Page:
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anything; would not let any minister pray with him; said he knew more than they could tell him; asked the news, and said he was going where he should hear no news,” etc.

Thus far landlady. As to landlord, he is as happy, and as big, as proud, as conceited as any nobleman in England; always calm and goodnatured and lazy ; but the contemplation of his farm and his sons and his house and pasture and cows, his sound judgment, as he thinks, and his great holiness, as well as that of his wife, keep him as erect in his thoughts as a noble or a prince. Indeed, the more I consider of mankind, the more I see that every man seriously and in his conscience believes himself the wisest, brightest, best, happiest, etc., of all mankind.

THE NOMINATION OF THE COMMANDER-IN-CHIEF.

Accordingly, when Congress had assembled, I rose in my place, and in as short a speech as the subject would admit, represented the state of the Colonies, the uncertainty in the minds of the people, their great expectation and anxiety, the distresses of the army, the danger of its dissolution, the difficulty of collecting another, and the probability that the British army would take advantage of our delays, march out of Boston, and spread desolation as far as they could go. I concluded with a motion, in form, that Congress would adopt the army at Cambridge, and appoint a General; that though this was not the proper time to nominate a General, yet, as I had reason to believe this was a point of the greatest difficulty, I had no hesitation to declare that I had but one gentleman in my mind for that important command, and that was a gentleman from Virginia who was among us and very well known to all of us, a gentleman whose skill and experience as an officer, whose independent fortune, great talents, and excellent universal character, would command the approbation of all America, and unite the cordial exertions of all the Colonies better than any other person in the . Union. Mr. Washington, who happened to sit near the door, as soon as he heard me allude to him, from his usual modesty, darted into the library-room. Mr. Hancock,—who was our President, which gave me an opportunity to observe his countenance while I was speaking on the state of the Colonies, the army at Cambridge, and the enemy,-heard me with visible pleasure; but when I came to describe Washington for the commander, I never remarked a more sudden and striking change of countenance. Mortification and resentment were expressed as forcibly as his face could exhibit them. Mr. Samuel Adams seconded the motion, and that did not soften the President's physiognomy at all. The subject came under debate, and several gentlemen declared themselves against the appointment of Mr. Washington, not on account of any personal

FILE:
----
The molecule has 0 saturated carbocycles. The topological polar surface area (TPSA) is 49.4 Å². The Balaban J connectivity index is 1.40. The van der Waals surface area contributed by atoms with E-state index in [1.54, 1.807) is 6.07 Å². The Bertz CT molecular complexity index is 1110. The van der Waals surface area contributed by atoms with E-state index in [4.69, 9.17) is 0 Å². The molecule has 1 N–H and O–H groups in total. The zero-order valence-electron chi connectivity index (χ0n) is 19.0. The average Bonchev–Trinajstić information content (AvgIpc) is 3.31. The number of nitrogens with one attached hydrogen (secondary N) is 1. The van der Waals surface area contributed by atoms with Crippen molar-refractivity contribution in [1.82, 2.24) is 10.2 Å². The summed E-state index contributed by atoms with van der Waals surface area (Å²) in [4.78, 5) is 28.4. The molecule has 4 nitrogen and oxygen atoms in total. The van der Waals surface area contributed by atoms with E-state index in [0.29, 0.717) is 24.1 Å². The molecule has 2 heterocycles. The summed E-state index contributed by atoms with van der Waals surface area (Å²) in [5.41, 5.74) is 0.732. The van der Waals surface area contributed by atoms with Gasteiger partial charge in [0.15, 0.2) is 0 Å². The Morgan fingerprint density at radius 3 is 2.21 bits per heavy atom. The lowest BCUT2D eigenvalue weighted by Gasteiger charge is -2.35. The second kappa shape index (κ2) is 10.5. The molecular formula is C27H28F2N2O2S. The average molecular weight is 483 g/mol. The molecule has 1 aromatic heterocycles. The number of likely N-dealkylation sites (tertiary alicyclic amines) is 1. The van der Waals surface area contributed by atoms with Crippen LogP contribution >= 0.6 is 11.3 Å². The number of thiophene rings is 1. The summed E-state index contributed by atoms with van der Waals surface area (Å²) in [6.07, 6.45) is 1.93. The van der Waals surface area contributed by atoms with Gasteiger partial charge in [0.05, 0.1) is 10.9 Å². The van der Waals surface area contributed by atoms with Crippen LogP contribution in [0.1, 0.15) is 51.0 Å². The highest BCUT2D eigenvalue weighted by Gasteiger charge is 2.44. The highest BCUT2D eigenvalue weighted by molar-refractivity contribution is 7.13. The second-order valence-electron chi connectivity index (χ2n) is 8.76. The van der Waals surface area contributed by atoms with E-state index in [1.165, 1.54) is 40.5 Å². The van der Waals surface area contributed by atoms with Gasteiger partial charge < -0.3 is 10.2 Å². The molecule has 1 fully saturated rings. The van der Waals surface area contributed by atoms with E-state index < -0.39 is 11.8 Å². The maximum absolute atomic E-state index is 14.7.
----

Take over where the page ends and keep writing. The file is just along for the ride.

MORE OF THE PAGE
objection against him, but because the army were all from New England, had a General of their own, appeared to be satisfied with him, and had proved themselves able to imprison the British army in Boston, which was all they expected or desired at that time. Mr. Pendleton, of Virginia, Mr. Sherman, of Connecticut, were very explicit in declaring this opinion; Mr. Cushing and several others more faintly expressed their opposition, and their fears of discontents in the army and in New Eng. land. Mr. Paine expressed a great opinion of General Ward and a strong friendship for him, having been his classmate at college, or at least his contemporary; but gave no opinion upon the question. The subject was postponed to a future day. In the mean time, pains were taken out-of-doors to obtain a unanimity, and the voices were generally so clearly in favor of Washington, that the dissentient members were persuaded to withdraw their opposition, and Mr. Washington was nominated, I believe by Mr. Thomas Johnson of Maryland, unanimously elected, and the army adopted.

ON THE WAY TO FRANCE IN 1778.

One evening when we were approaching the French coast, I was sitting in the cabin, when Captain McIntosh, our prisoner, came down to me, and addressed me with great solemnity. “Mr. Adams, this ship will be captured by my countrymen in less than half an hour. Two large British men-of-war are bearing directly down upon us, and are just by. You will hear from them, I warrant you, in six minutes. Let me take the liberty to say to you that I feel for you more than for any one else. I have always liked you since I came on board, and have always ascribed to you, chiefly, the good treatment I have received, as well as my people; and you may depend upon it, all the good service I can render you with my countrymen, shall be done with pleas